Architect Leticia Saá has woven historical features such as exposed brickwork and wooden pillars into the minimal interior of this open-plan apartment in Madrid .
Located in Madrid's Lavapiés neighbourhood, the two-bedroom apartment is spread across the top floor of a three-storey residential building that dates back to 1900.
The apartment had been unoccupied for 35 years prior to its renovation, which has been carried out by local architect Leticia Saá .
As a result, Saá has given the 130-square-metre apartment a largely open-plan layout where the bathrooms are the only completely private areas.
Social spaces such as the living room, kitchen and home office are located on one half of the plan, while the bedrooms and bathrooms are on the other.
The two sides are linked by a hallway which wraps around the building's stairwell and central courtyard.
To soften the appearance of the interior, which has been given a minimalist fit-out, Saá sought to incorporate some of the building's original quirks.
Time-worn brick walls, wooden beams and pillars have been preserved, as well as a brick fireplace. Surrounding surfaces have been freshened up with a simple coat of white paint.
" To create a space which exudes calm and serenity inside the hustle of the city, we wanted to use a minimalist but warm decorative and furnishing style," explained Saá.
" The architecture of the 1900s had a very strong impact in the historic city centre, so we wanted to recover the building techniques of that period and reveal them in some parts of the house."
To enhance the feeling of the apartment being one large, continuous space, Saá wanted concrete flooring to appear throughout the interior. This is in exception of the living room, where wide oak floorboards have been installed instead.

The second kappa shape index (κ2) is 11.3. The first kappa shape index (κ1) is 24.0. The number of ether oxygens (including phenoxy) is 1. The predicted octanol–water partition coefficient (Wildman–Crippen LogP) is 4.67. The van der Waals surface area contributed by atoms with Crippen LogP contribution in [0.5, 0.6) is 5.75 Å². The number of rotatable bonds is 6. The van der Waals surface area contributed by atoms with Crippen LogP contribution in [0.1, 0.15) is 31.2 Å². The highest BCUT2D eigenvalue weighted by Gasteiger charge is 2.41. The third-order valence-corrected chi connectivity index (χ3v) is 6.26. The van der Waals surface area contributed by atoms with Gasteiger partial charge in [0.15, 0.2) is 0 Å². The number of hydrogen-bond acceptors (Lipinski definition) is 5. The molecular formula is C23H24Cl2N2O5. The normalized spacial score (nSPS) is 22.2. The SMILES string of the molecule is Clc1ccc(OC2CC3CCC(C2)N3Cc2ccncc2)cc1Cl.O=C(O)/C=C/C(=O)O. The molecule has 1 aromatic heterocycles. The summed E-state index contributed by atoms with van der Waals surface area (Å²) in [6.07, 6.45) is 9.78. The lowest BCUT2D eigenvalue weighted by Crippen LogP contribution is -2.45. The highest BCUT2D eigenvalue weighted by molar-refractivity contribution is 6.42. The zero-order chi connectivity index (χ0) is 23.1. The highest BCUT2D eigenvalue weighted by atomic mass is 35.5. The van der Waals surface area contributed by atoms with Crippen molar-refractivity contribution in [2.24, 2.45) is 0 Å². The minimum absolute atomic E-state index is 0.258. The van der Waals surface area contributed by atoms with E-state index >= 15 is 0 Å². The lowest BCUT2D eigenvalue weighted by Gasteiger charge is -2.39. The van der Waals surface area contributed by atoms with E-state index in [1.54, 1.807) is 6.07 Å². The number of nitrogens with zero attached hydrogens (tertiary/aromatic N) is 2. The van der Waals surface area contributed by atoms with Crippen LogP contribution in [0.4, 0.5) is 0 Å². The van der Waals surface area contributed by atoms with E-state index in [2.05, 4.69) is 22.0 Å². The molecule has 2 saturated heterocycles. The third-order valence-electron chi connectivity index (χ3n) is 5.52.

The change of flooring here is meant to signal a change in the mood of the space.
"I wanted to create a cosy and natural environment and make the living room different from the rest of the apartment," Saá told Dezeen.
The washbasin of the bathroom has been placed outside of its door, intended to act as a visual barrier between the guest quarters and the rest of the home.
"It was also placed here because of the lovely natural light which comes across the window," Saá said.
In the kitchen, which is located between the hall and the living room, Saá has continued the pared-back aesthetic. The space features handle-less plywood cupboards, a stainless-steel backsplash and a breakfast island with a white-steel frame.
A cardboard lamp by Dutch design studio Waarmakers hangs directly above.
"We consider [the kitchen] as an integrated element in the house," added Saá, "That's why the island has this light appearance, and only an induction cooker appears atop the counter."
A mezzanine level that's used as an extra guest room or reading corner sits above the kitchen and is accessed via a step ladder.
A home office and utility space are also located opposite the kitchen.
Like Saá, many architects opt to keep historic elements -- White Arrow preserved ornate door frames and coving in its renovation of an apartment in Berlin, while TAAB6 conserved barrel-vaulted brick ceilings in its overhaul of a Barcelona townhouse.
Photography is by Iñaki Domingo of IDC Studio.
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